Jacob Thebault-Spieker awarded Wisconsin Idea Collaboration Grant to explore impacts of broadband in rural communities

iSchool Assistant Professor Jacob Thebault-Spieker

Assistant Professor Jacob Thebault-Spieker has received a Wisconsin Idea Collaboration (WIC) Grant to research the benefits of high-speed internet access in communities across the state. Thebault-Spieker will collaborate with Steven Deller, professor and community economic development extension specialist in the Department of Agricultural and Applied Economics, on the interdisciplinary project, entitled “Towards Understanding the Impacts of Broadband on Wisconsin’s Digital Footprint”.

WIC Grants are funded by the UW–Madison Division of Extension and the Office of the Vice Chancellor for Research. According to Karl Martin, dean and director of Extension, WIC Grants offer “a way to spur new connections, new findings and new solutions for communities all over Wisconsin.”

What will the project investigate?

The research is taking place as the state government pushes to expand broadband access in Wisconsin using funds from the 2021 Bipartisan Infrastructure Law. The goal of the Wisconsin Public Service Commission is for 97% of Wisconsin homes and businesses to have high-speed internet access by 2025; as of February 2024, about 80% of these locations had full high-speed access, according to the commission. Amid this rapid planned broadband rollout, researchers like Thebault-Spieker and Deller will investigate the effects on individual communities.

“This project is really interested in the potential benefits to communities that come out of the existence of broadband,” Thebault-Spieker said. “My role in this project is thinking about online digital footprints that come about in [Wisconsin] communities,” he added. (His previous research has focused on information gaps in rural communities and the dynamics of human-computer interaction in various contexts.)

A community’s digital footprint, Thebault-Spieker explained, can be defined as “the amount of information” available about a place online, especially on platforms like Wikipedia or OpenStreetMap, which rely on contributions from everyday people and have large user bases. Thebault-Spieker’s prior research has found rural residents are less likely to contribute to these participatory platforms than their urban peers, but he wonders if a lack of internet access is the only reason.

“By default, does having access to broadband mean that people are going to be contributing to sites like Wikipedia? he asked.

“We’re trying to think through what else communities might need, beyond just access, to be able to represent themselves well online.”

Jacob Thebault-Spieker

The first phase of the project will involve a retrospective analysis of communities who have recently rolled out or expanded broadband access. Thebault-Spieker will work with Deller and colleagues to examine and assess how previous rollouts have affected the digital footprints of those communities. Meanwhile, Deller will lead efforts to work directly with Extension to determine and support community needs around internet access and use, using surveys and other on-the-ground methods. “I’m excited to collaborate with Extension and their experts in community engagement,” Thebault-Spieker said.

Why is this work important?

Thebault-Spieker said that just as certain groups or individuals in society can be marginalized or disadvantaged, communities can, too. And some communities, including in Wisconsin, are at risk of serious underrepresentation on digital platforms. He said the WIC Grant will lay the groundwork for future efforts to “make sure that the kinds of intelligent technologies that now exist serve Wisconsin well.” He added, “And that means all of Wisconsin. It means rural communities. It means tribal communities. It means everybody.”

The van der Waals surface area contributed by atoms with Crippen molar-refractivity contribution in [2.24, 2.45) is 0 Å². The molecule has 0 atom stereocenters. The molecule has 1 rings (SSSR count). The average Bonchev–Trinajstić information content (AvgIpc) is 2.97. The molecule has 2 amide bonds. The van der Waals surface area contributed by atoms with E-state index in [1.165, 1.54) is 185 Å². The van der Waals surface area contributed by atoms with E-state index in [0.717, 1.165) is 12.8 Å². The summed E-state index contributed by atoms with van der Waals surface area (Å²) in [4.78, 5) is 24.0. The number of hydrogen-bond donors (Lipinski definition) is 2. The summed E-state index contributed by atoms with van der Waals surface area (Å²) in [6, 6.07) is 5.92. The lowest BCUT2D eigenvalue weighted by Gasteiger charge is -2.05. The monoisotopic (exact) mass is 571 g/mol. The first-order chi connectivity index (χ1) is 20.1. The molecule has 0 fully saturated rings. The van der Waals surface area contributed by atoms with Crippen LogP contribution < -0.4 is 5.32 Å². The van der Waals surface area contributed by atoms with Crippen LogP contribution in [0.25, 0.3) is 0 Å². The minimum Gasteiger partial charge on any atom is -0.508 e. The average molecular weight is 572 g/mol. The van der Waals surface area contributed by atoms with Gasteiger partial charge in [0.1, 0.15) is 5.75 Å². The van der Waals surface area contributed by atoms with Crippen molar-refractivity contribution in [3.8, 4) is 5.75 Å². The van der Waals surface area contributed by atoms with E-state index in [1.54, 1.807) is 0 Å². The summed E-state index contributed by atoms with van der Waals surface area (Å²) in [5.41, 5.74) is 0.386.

He also noted the “downstream consequences” of lacking a digital footprint, including the possibility that communities are overlooked or omitted by emerging artificial intelligence (AI) mapping technologies used by apps like Google Maps. Additionally, the training data for generative AI tools like ChatGPT relies heavily on Wikipedia, and Thebault-Spieker estimated that overall, “user-generated content is about 40% of the training data”, according to prior analysis of OpenAI’s GPT-3.5. If rural communities are not represented in such content, then, he said, “AI tools today are not going to serve rural communities well.”

On the flip side, though, Thebault-Spieker can also envision a future in which rural communities are well-represented in AI training data. For instance, he imagined, ChatGPT’s reply to a query about summer events to attend in Wisconsin could include not just Milwaukee’s Summerfest but also “the little folk festival that happens every summer in Shawano, Wisconsin, that you might not otherwise hear about unless you’re a local.”

The Wisconsin Idea 2.0

Working with communities across the state to investigate and maximize the benefits of broadband access is a clear example of the Wisconsin Idea, serving citizens of the state well beyond the UW–Madison campus. At the same time, Thebault-Spieker said, traditional conceptions of the Wisconsin Idea have not focused heavily on the digital realm. “Our work is an expansion of what most people think the Wisconsin Idea means,” he said. “This is what the Wisconsin Idea looks like in the digital online community space.”

With access to the internet “skewed more toward urban, wealthy places,” Thebault-Spieker said, it is critical to “make sure that Wisconsin is well served by the technological tools that exist today.” The WIC Grant led by Thebault-Spieker and Deller offers an innovative example of this expansive version of the Wisconsin Idea.

For a complete list of 2024 Wisconsin Idea Collaboration Grant awardees, read this article.

For more information about Assistant Professor Jacob Thebault-Spieker’s work, visit his website.